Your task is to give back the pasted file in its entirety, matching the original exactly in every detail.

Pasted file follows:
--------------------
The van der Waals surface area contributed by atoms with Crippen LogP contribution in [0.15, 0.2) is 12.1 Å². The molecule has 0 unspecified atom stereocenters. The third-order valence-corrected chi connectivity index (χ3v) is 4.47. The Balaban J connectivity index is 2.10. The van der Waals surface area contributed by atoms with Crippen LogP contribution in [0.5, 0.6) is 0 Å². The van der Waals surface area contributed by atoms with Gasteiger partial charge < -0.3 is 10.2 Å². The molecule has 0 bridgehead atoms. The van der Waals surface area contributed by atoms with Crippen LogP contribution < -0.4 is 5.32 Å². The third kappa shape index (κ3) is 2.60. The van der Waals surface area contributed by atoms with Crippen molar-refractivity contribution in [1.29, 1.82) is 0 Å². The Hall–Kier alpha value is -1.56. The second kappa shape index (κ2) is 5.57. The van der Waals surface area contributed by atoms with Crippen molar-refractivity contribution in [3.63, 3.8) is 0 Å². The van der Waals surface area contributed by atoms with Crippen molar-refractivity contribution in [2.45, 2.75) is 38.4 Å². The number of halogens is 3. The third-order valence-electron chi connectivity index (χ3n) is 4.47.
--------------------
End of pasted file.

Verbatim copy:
The van der Waals surface area contributed by atoms with Crippen LogP contribution in [0.15, 0.2) is 12.1 Å². The molecule has 0 unspecified atom stereocenters. The third-order valence-corrected chi connectivity index (χ3v) is 4.47. The Balaban J connectivity index is 2.10. The van der Waals surface area contributed by atoms with Crippen LogP contribution in [0.5, 0.6) is 0 Å². The van der Waals surface area contributed by atoms with Gasteiger partial charge < -0.3 is 10.2 Å². The molecule has 0 bridgehead atoms. The van der Waals surface area contributed by atoms with Crippen LogP contribution < -0.4 is 5.32 Å². The third kappa shape index (κ3) is 2.60. The van der Waals surface area contributed by atoms with Crippen molar-refractivity contribution in [1.29, 1.82) is 0 Å². The Hall–Kier alpha value is -1.56. The second kappa shape index (κ2) is 5.57. The van der Waals surface area contributed by atoms with Crippen molar-refractivity contribution in [3.63, 3.8) is 0 Å². The van der Waals surface area contributed by atoms with Crippen molar-refractivity contribution in [2.45, 2.75) is 38.4 Å². The number of halogens is 3. The third-order valence-electron chi connectivity index (χ3n) is 4.47.